"I think candidates with better qualifications were skipped over," said Dr. Bob Gramling, a UL sociology professor, soon after the finalists were announced (visit www.ulsystem.net to review their qualifications). Like search committee member Dr. John Meriwether, the UL Faculty Senate's rep who would only say his top five were not the five chosen, Gramling declined to comment on anyone specifically. Paul Hilliard, however, did not mince words. "The lack of serious consideration of David Manuel's application is like the love of God ' it surpasses all understanding," says oilman Hilliard, a tireless UL supporter who has donated millions of dollars to the university.
As The Independent Weekly was going to press, public interviews of the five finalists were just beginning to take place at the LITE center. We can only hope each candidate gets a fair shake, but we have little doubt that either Louisiana Commissioner of Higher Education E. Joseph ("T-Joe") Savoie or Vice President of Academic Affairs Steve Landry will ultimately be the person the search committee recommends to the full UL System's board of supervisors, which is scheduled to vote on Authement's replacement Dec. 7.
This year-end deadline looks disturbingly like a concerted effort on the part of the search committee ' headed by UL System President Sally Clausen and including Gov. Blanco-appointed board of supervisors members ' to rush this replacement through while Kathleen Blanco is still in the governor's mansion. It is impossible to overlook the influence of the governor and her husband, longtime UL administrator Raymond "Coach" Blanco; Authement's surprise announcement came only a month after Blanco said she would not seek re-election, fueling speculation that the Blancos and Authement had been working behind the scenes in deciding the new president.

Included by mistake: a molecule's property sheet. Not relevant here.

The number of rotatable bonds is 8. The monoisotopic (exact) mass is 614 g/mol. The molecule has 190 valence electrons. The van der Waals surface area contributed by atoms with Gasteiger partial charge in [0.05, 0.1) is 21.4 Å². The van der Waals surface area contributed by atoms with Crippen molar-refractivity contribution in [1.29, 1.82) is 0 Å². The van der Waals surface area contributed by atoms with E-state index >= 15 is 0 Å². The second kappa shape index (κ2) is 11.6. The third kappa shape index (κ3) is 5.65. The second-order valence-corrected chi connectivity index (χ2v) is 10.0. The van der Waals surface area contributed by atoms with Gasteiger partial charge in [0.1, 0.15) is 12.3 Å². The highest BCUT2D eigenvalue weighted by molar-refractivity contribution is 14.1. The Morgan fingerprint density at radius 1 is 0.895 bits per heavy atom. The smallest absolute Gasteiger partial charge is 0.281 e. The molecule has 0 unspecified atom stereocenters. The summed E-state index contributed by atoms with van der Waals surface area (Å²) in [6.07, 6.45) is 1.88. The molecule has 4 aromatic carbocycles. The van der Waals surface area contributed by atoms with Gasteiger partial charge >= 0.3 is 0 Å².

Sadly, that is the very reason the search did not yield a broader and more qualified field of candidates. There is a serious lack of trust plaguing this process, and some search committee members have privately acknowledged that potential candidates were unwilling to apply because of this issue alone.
There is no room for political maneuvering in a decision that is so critical to the future of our community. If Authement's 34-year history is any indication, the person who is named to this post may have a lengthy tenure, despite that the average term of a university president is five years.
Clearly, avoiding the appearance of favoritism was the impetus for opening up the process up to public scrutiny, which included two community hearings to seek input on qualifications, disclosure of all applications and public participation in the finalists' interviews. "The fact that nobody trusts this process is their problem, not ours," says Hilliard, who blames the "open process" for the paltry 38 applications. Like Stuller Inc.'s Chuck Lein, himself a former university president, Hilliard is steadfast in his belief that more qualified candidates would have stepped up if given assurances of privacy ' specifically sitting presidents or chancellors fearful of compromising their current jobs. "Did the process they actually followed improve the trust of the community?" Hilliard asks. "It was conducted about as well as FEMA handled Katrina." Hilliard and Lein argue that the application process should be scrapped in favor of the way searches are conducted in the private sector (and a recent one for the president of the LSU System).